Loyalty is a concept we’re all familiar with and it is something we might set as a goal in our business plans. But to what extent is brand loyalty a reality and how much a myth?
Recently someone I know who is in the home maintenance business remarked: ‘There is no loyalty in the services I provide.’ What he meant was there was no loyalty to the service provider; people bought mainly on opportunity and on price. This of course gives him both an opportunity and a threat depending on whether it is a new prospect or an existing customer.
In the world of home energy suppliers it seems we are reluctant to change suppliers, which is why the big 6 dominate. But is that loyalty or is it in fact inertia, or another L-word, laziness? I’ve seen a number of consumer affairs programmes over the last few months and it seems that changing energy suppliers is just not on the ‘to do’ list for many of us, despite the savings of several hundred pounds that can be made by a simple switch from one to another company. A current TV advert even goes so far as to state that all gas and electricity is basically the same, the ‘product’ is identical and so in effect the change is only really in terms of who actually bills you. Despite this many of us just can’t be bothered, so it is laziness, not loyalty that keeps us with who we are with – if we can even remember who that is of course.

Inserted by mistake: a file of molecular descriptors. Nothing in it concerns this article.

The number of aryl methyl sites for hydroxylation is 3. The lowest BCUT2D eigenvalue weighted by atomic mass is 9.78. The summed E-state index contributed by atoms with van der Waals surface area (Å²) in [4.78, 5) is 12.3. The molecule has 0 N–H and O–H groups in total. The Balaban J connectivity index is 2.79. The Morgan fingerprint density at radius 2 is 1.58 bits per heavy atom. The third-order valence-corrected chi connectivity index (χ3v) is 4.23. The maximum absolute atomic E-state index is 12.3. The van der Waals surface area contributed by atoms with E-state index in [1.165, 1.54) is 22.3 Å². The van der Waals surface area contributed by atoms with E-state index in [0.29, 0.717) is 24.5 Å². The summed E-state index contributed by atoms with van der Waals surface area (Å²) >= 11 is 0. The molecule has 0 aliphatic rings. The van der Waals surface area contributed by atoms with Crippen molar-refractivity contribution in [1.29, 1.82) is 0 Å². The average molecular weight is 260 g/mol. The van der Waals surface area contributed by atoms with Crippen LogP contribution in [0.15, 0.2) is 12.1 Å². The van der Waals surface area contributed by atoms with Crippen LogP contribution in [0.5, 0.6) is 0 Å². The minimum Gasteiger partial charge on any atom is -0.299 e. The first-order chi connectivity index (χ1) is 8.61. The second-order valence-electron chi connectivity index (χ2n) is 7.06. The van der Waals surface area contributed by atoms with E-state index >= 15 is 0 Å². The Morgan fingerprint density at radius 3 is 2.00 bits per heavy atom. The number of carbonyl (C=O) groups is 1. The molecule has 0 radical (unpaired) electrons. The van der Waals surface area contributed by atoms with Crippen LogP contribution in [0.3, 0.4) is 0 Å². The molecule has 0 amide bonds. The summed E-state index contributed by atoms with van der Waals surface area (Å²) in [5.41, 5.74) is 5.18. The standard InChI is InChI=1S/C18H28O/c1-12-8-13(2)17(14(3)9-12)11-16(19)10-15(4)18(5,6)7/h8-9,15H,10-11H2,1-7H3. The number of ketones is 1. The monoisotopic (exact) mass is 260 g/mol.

The world of retail banking is pretty much the same. A teenager given a bank account by their parents is likely to stick with the same bank well into middle age or even retirement. I suspect some of this is down to the fact that banks are, like insurance, seen as something you ‘have to have’ not something that you ‘want to have’. Whilst I am quite good at switching my energy supplier I’m as guilty as the next person when it comes to banking, despite some recent lackluster service:
Attempting to open a new account with my current bank they made three basic errors in as many weeks. After the first I put it down to bad luck. After the second they offered me some wine as an apology, which I declined since I just wanted the error corrected. But after the third screw up and a second offer of a couple of bottles of fine wine I finally accepted their gift. All is now well but I thought long and hard about changing my bank.
The trouble is that this is the bank that launched in the late 1980s and consistently comes top of any polls about best banks. So if this is the best, how bad can the others be? (The sad thing is that having been evangelical in my praise for this bank over the years, whilst I still think they are pretty good, I’m now reluctant to actually recommend them to anyone).
In conclusion perhaps others stay put with their existing supplier not because they like what they get but for the fear of how much worse things might be with someone else.
Call it what you will but it’s not really what we should call loyalty is it?